Sol Benson loathed her body. It went beyond mere embarrassment at how “fat” she was. Deeper still was the conviction that her body was unworthy of love, undeserving of nurturing.
And it was that alienation from her own body that for years kept Benson, a professional dancer who has waged a lifelong battle with anorexia, from getting massage. “I stayed away because getting a massage was being good to myself,” said the 45-year-old Colorado mother of two, whose own mother and brother are massage therapists. “If I’m on a weight loss cycle, it’s like ‘I don’t deserve love, I don’t deserve food, I don’t deserve to feel good about myself.'”
Benson credits Mary Rose–a Boulder, Colorado, massage therapist who has developed a special style of acupressure for the physically fragile–with understanding her psychological fragility enough to help her turn massage into a tool for healing, rather than a doorway to despair.
It was the tender care from Rose, Benson explains, that helped the process. Her nonjudgmental ways helped Benson maintain balance. If, however, Rose had brought up weight, or in this case, the lack thereof, Benson admits it could have sent her into another purging cycle.
Managing Body Image
Benson’s story illustrates just how complex the issues of body image can be in 21st century America and just how valuable bodywork is in mending distorted body image.
Developing a positive body image is about becoming present, grounded, open, aware, and unafraid to find what’s at the core and work through it. It’s about being mindful, and listening to what your body has to say–a big step on the way to a healthier lifestyle and not necessarily an easy one to take. It requires courage and hard work to learn self-acceptance. And bodywork can play a key role in this endeavor.
With America in the grip of an obesity epidemic–while at the same time holding up waif-like thinness as a cultural ideal–many people are worried about excess pounds and the harsh judgments that accompany them. Embarrassment at the thought of uncovering imperfect bodies for the close contact of a massage or bodywork session drives away untold numbers of potential clients.
The problem isn’t limited to issues of weight. Many people avoid massage because of embarrassment about acne, surgical scars, birthmarks they consider unsightly, or some other physical deformity or flaw.
“A really common one is, ‘I have such ugly feet,'” Rose says. “I always laugh and say that in 20 years, I haven’t seen an ugly foot yet. People just have bad attitudes about their feet. In general, people are so self-judgmental.”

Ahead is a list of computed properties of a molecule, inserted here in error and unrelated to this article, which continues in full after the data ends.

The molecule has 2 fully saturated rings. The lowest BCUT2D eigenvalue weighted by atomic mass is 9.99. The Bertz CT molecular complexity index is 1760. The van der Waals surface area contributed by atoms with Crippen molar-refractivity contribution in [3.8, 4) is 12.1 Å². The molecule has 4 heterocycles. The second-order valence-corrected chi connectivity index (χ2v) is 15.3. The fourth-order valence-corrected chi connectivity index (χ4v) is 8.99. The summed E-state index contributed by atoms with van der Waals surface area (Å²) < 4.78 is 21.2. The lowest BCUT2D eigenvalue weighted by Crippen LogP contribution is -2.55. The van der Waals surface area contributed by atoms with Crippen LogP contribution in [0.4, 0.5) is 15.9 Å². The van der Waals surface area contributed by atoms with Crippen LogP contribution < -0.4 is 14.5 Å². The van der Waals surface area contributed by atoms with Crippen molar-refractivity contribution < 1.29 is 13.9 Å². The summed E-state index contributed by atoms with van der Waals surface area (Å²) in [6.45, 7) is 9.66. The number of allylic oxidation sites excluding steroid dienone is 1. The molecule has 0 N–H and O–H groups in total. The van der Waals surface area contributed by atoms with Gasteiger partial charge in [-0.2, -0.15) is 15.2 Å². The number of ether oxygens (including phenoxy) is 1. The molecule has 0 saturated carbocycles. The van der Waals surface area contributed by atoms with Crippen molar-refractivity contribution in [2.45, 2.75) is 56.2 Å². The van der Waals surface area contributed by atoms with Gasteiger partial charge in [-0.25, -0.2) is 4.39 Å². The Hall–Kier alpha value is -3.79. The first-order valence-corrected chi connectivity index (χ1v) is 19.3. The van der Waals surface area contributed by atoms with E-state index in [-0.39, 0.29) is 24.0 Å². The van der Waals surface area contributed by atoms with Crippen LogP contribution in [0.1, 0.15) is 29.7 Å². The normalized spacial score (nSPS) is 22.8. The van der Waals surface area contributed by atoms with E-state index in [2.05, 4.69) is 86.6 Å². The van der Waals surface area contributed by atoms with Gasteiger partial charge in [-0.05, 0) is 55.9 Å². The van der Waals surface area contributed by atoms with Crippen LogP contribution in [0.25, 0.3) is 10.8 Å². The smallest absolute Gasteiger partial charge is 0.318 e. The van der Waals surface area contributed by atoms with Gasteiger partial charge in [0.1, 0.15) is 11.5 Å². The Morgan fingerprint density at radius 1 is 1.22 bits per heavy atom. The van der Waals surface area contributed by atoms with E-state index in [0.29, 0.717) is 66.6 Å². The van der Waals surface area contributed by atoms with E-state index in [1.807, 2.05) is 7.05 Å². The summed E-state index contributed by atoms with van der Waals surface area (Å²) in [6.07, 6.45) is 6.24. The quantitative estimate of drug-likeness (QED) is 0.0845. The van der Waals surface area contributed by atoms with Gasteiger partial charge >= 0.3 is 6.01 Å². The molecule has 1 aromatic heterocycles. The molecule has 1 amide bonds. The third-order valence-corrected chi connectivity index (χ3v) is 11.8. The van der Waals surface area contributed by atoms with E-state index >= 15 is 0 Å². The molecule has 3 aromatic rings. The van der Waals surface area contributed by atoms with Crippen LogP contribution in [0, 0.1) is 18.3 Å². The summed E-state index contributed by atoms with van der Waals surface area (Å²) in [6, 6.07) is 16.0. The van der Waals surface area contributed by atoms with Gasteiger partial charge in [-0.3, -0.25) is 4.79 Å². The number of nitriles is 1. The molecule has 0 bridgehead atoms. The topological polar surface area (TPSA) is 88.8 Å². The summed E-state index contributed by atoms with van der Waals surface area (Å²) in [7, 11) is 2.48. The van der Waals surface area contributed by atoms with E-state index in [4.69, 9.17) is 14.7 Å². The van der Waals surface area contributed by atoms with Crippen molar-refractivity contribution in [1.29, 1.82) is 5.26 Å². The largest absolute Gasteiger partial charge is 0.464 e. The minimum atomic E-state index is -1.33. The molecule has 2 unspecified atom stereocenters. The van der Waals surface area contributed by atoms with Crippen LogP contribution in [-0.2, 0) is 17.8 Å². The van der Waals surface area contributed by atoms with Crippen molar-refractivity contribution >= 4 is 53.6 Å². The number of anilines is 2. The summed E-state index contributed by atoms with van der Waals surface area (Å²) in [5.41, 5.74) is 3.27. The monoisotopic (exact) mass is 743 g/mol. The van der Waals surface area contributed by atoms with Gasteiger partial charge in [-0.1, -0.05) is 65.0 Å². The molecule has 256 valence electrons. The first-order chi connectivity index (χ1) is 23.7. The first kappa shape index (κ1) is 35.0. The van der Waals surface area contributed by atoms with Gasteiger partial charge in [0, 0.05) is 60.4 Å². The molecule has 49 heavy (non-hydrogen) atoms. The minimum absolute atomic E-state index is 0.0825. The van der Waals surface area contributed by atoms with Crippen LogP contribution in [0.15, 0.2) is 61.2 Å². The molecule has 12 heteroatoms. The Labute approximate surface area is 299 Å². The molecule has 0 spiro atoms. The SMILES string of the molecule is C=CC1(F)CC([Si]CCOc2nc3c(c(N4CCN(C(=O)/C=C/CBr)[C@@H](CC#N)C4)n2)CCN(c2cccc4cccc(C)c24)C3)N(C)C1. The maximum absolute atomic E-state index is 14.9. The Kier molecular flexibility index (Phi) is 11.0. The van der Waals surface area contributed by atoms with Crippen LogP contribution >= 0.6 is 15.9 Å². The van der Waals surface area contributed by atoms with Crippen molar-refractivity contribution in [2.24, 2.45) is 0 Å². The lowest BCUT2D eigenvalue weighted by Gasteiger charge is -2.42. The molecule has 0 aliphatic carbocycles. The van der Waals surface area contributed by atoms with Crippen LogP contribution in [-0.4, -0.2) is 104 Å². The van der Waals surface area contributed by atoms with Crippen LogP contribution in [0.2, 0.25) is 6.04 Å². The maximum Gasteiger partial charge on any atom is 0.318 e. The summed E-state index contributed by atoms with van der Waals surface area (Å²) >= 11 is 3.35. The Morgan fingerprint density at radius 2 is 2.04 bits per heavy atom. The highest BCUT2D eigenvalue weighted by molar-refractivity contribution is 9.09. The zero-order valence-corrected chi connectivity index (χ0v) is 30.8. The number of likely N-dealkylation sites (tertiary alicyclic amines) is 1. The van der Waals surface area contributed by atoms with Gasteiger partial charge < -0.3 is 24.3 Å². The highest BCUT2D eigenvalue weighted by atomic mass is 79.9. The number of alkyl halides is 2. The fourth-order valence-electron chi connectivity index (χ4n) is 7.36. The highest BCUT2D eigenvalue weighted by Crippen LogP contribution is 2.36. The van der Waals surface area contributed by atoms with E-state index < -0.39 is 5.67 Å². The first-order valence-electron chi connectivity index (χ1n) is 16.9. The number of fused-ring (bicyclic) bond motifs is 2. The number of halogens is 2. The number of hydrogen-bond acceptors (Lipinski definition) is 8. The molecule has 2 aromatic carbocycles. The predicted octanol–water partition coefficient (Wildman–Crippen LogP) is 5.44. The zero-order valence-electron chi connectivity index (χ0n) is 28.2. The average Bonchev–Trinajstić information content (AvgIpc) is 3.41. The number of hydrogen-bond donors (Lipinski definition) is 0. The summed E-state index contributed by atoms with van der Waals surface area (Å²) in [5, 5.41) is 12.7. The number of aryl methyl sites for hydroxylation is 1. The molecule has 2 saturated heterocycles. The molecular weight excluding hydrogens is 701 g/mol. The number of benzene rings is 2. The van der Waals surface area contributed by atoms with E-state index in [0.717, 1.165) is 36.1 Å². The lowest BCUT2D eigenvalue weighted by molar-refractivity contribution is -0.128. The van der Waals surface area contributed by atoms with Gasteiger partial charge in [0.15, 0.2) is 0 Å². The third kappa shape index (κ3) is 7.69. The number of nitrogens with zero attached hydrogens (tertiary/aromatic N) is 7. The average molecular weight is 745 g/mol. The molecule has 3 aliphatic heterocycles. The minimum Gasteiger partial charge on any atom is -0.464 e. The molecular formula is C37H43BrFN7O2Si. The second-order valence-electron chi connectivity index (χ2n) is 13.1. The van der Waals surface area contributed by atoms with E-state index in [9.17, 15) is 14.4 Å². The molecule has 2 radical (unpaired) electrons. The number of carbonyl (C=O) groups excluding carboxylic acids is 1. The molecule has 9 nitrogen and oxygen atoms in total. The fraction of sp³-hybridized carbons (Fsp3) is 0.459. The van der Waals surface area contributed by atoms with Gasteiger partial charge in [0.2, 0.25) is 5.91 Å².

Relax, Really. Massage therapists specialize in the human body. They don’t judge, rather, they see anatomy.
“This is something that’s so prevalent and something we deal with daily,” says Jonathan Burt, 27, a Detroit massage therapist and massage instructor. “I can’t tell you how often I’ve heard, ‘I have to wait until I get into shape before I come in for a massage.’ Clients think they have to be in shape before they can relax.” Newsflash: Relaxation is not exclusive to model body types.
Given the increased blood flow that results from massage, as well as the benefits to the lymphatic and other body systems, Burt believes overweight people and others who suffer from limited mobility are the people most likely to benefit from a good massage. That’s why he especially treasures his larger clients.
The idea of taking your clothes off for a massage is often more intimidating than the reality. In fact, practitioners make draping an art form, ensuring the client doesn’t feel exposed. And by the way, says Burt, you’re not the only imperfect body around here. “We all have flaws,” says Burt, who gave his first massage at age seven, when his grandmother, a double amputee, asked him to massage her stumps. “Myself, I’m not the American Gladiator. I inform people I have flaws as well, and I’d be more than willing to help them overcome their self-consciousness.”
Viewpoint: Compassion. We’re all in this together, and your massage therapist is operating from a place of compassion. Your practitioner is there to create and hold a safe space for you. Says Charlie Murdach, 38, a Portsmouth, New Hampshire, massage therapist, “For me, it’s meeting the person where that person is and addressing that person in an appropriate and compassionate way.”
Murdach, who has been a massage therapist since 1990, says he has yet to meet a potential client that he can’t help, regardless of that person’s physical condition. He believes this is due to the massage therapist’s ability to avoiding forcing anything, but to also being open to the possibility that miracles can happen.
Murdach explains your practitioner’s role: “Whatever is going on with that person, whether it’s a deformity or some type of disability, I make sure I can step up and hold the waters calm for that person. It doesn’t matter if they’re missing an arm, or have a deformed hand, the person who is standing there desires to move forward.”
Getting a massage can do wonders for body image and help bridge the disconnect between the physical and emotional. A wounded psyche can lead you to believe you don’t deserve a massage, this is when you most do! You are worthy–book your massage today.
By Rebecca Jones
- The Healing Effects of “Massage Mind” (hofholistichealingcenters.wordpress.com)
- Massage and Body Image (hofholistichealingcenters.wordpress.com)
- Energy Medicine – The Importance of Everything (hofholistichealingcenters.wordpress.com)
- Asking for What You Want is Key to a Great Massage! (hofholistichealingcenters.wordpress.com)
- Weekend Warriors – Enhancing Performance with Massage and Bodywork (hofholistichealingcenters.wordpress.com)
- The Magic of Massage Therapy (everydayhealth.com)
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